|Position of an Intermediate Code Generator email@example.com (Chris Rowland) (2002-07-15)|
|Re: Position of an Intermediate Code Generator firstname.lastname@example.org (Torben Ęgidius Mogensen) (2002-07-21)|
|Re: Position of an Intermediate Code Generator email@example.com (Hannah Schroeter) (2002-07-21)|
|Re: Position of an Intermediate Code Generator firstname.lastname@example.org (Marco van de Voort) (2002-07-31)|
|Re: Position of an Intermediate Code Generator email@example.com (Peter H. Froehlich) (2002-08-04)|
|From:||"Peter H. Froehlich" <firstname.lastname@example.org>|
|Date:||4 Aug 2002 11:17:26 -0400|
|Posted-Date:||04 Aug 2002 11:17:26 EDT|
On Tuesday, July 30, 2002, at 09:58 , Marco van de Voort wrote:
> What is in your opinion the use of the intermediate code, opposed to
> directly generating code from the syntax tree?
> [It depends how much optimization you want to do. If you want a simple
> code generator, producing code from the parse tree is fine. If
> you want
> to improve the code, you need something else that lets you reorganize
> the code without reference to the parse tree. -John]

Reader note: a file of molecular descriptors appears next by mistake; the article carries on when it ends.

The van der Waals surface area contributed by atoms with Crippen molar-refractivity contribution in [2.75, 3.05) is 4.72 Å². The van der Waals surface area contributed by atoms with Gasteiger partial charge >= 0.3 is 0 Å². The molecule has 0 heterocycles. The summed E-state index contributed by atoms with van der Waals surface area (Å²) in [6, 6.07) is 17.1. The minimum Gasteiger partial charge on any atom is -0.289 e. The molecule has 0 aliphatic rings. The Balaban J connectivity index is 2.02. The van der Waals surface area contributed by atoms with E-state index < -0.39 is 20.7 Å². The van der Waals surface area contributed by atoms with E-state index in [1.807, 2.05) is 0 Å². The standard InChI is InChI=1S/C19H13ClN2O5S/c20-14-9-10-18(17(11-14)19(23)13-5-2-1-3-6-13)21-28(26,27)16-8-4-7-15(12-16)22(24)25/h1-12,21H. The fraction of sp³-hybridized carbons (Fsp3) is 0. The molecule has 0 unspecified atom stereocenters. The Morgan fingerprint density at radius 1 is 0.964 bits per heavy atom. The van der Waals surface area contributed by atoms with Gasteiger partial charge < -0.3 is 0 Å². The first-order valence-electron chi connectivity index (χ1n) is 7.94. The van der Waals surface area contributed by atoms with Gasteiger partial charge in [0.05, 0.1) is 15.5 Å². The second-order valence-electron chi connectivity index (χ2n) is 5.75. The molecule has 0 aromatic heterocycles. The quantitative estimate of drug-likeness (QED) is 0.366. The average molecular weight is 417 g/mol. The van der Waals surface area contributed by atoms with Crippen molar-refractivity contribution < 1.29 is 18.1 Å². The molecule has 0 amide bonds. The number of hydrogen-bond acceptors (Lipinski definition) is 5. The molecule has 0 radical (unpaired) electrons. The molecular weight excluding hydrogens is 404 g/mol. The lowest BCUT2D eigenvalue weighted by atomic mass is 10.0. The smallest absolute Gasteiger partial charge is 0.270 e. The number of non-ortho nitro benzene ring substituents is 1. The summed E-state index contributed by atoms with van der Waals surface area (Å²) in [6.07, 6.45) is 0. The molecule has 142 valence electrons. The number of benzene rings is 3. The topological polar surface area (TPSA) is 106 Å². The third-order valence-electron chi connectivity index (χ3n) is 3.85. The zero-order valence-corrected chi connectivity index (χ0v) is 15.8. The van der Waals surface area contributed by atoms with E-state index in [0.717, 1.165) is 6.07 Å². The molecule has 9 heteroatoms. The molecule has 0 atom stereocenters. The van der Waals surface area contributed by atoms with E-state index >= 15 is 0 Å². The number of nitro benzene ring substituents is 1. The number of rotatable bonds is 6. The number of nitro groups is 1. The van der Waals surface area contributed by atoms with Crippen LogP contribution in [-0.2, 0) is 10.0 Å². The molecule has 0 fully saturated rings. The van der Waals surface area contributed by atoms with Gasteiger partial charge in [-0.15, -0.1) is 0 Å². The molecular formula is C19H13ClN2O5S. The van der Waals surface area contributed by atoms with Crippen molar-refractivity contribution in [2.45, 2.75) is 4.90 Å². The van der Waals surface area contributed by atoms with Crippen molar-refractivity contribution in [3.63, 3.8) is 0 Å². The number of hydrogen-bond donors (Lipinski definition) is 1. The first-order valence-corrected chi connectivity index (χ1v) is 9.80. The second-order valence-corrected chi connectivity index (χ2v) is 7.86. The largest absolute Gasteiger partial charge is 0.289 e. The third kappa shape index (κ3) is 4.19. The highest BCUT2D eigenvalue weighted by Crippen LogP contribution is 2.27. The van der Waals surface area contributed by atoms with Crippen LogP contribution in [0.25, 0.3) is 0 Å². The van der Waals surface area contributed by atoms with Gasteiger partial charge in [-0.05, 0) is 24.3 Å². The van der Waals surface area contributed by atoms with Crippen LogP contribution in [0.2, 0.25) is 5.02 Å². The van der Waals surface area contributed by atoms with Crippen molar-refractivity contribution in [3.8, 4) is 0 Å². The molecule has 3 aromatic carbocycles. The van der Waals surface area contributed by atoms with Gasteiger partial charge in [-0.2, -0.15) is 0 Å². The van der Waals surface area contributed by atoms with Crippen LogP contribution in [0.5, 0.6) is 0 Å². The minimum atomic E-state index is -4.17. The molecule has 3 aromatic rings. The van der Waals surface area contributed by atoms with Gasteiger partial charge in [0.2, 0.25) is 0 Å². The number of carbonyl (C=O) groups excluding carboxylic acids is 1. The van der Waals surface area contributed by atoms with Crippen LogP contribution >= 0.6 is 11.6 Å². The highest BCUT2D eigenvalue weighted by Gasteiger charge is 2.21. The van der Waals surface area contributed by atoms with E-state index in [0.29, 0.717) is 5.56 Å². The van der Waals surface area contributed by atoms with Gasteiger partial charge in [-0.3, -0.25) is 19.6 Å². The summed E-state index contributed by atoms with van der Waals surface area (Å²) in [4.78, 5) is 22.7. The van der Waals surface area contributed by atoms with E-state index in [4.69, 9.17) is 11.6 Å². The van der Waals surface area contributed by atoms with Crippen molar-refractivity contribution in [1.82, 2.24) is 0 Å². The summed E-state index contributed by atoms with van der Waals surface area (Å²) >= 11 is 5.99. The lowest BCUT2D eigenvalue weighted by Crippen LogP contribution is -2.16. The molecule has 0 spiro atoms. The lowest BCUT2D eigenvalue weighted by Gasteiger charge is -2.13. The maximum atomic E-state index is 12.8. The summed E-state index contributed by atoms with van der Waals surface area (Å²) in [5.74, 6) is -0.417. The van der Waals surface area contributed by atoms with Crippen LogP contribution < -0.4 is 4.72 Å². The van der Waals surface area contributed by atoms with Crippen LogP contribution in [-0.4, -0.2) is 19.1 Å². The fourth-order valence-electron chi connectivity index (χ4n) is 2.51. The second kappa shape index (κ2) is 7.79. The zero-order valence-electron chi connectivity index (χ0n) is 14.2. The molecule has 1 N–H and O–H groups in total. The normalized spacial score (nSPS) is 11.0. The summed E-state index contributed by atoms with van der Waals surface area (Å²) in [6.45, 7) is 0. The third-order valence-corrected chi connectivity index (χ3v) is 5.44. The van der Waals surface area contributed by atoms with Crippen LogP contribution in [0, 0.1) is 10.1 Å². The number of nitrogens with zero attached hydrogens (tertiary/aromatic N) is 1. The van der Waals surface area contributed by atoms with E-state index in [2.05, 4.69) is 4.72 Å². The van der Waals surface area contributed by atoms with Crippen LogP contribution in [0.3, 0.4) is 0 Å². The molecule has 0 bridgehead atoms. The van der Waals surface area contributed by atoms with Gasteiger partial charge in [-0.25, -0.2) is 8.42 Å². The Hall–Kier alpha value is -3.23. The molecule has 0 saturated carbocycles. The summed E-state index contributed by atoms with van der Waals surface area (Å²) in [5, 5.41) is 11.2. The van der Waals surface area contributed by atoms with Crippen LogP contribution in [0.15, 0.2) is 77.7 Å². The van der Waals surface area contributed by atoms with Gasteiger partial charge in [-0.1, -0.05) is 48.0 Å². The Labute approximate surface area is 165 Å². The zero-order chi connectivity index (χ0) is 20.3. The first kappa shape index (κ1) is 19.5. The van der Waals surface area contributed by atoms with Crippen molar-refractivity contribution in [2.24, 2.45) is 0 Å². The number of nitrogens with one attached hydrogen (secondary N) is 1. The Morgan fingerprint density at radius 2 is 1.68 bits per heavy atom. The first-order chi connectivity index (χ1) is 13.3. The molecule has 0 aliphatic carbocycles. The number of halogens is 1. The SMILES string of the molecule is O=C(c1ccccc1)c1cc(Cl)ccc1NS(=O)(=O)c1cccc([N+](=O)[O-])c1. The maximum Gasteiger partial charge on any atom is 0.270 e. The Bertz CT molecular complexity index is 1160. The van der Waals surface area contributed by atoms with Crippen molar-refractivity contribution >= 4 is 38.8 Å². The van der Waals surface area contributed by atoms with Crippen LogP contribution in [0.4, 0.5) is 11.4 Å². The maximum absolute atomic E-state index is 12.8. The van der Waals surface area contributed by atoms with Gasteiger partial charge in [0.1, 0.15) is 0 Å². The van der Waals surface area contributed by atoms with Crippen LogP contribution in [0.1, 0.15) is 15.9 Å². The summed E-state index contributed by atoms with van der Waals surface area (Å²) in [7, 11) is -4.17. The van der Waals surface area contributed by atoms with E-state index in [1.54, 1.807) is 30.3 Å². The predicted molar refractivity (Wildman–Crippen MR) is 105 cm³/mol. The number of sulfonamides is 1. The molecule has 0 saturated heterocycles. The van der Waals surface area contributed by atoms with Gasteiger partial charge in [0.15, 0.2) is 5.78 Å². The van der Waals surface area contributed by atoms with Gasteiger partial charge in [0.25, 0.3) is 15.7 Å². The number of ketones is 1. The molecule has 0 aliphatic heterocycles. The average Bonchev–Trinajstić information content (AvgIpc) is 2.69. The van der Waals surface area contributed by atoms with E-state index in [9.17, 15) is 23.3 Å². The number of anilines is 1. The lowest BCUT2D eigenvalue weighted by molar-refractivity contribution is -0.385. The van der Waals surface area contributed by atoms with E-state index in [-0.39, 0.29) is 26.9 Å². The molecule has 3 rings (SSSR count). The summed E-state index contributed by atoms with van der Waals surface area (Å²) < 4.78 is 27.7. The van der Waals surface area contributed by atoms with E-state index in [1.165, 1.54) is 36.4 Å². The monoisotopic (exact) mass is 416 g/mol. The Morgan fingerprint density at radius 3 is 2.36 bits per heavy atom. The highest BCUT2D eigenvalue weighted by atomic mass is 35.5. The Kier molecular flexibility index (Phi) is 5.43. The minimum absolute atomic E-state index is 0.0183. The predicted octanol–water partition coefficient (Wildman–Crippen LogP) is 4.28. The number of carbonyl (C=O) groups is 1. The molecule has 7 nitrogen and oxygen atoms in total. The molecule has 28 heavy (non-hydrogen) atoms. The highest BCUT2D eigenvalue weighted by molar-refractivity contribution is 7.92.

Just to chime in, I think that a basic architecture in which you
handle two major intermediate representations is most appropriate
if you want to balance simplicity and (semi-)advanced
optimizations: AST and SSA. Here's how I would organized it:
1. Convert source text into abstract syntax tree.
2. Build symbol table information (organized in scopes, etc.).
3. Perform type checking and other static analyses.
4. Convert AST into SSA (or variant thereof).
5. Perform SSA optimizations and analyses.
6. Convert SSA into native code.
7. Perform machine-specific optimizations.
8. Convert native code into object code and emit.
At UCI, my upper division compiler course goes from source to AST
to native code (no optimizations) and Michael Franz's graduate
course goes from source to SSA to native code. From the experience
in these courses, it seems a good tradeoff to combine both
approaches as illustrated above (for something that is more than
just a term project and therefore less time-constrained).
Just my $0.02 of course,
Peter H. Froehlich ->[!]<- http://nil.ics.uci.edu/~phf/
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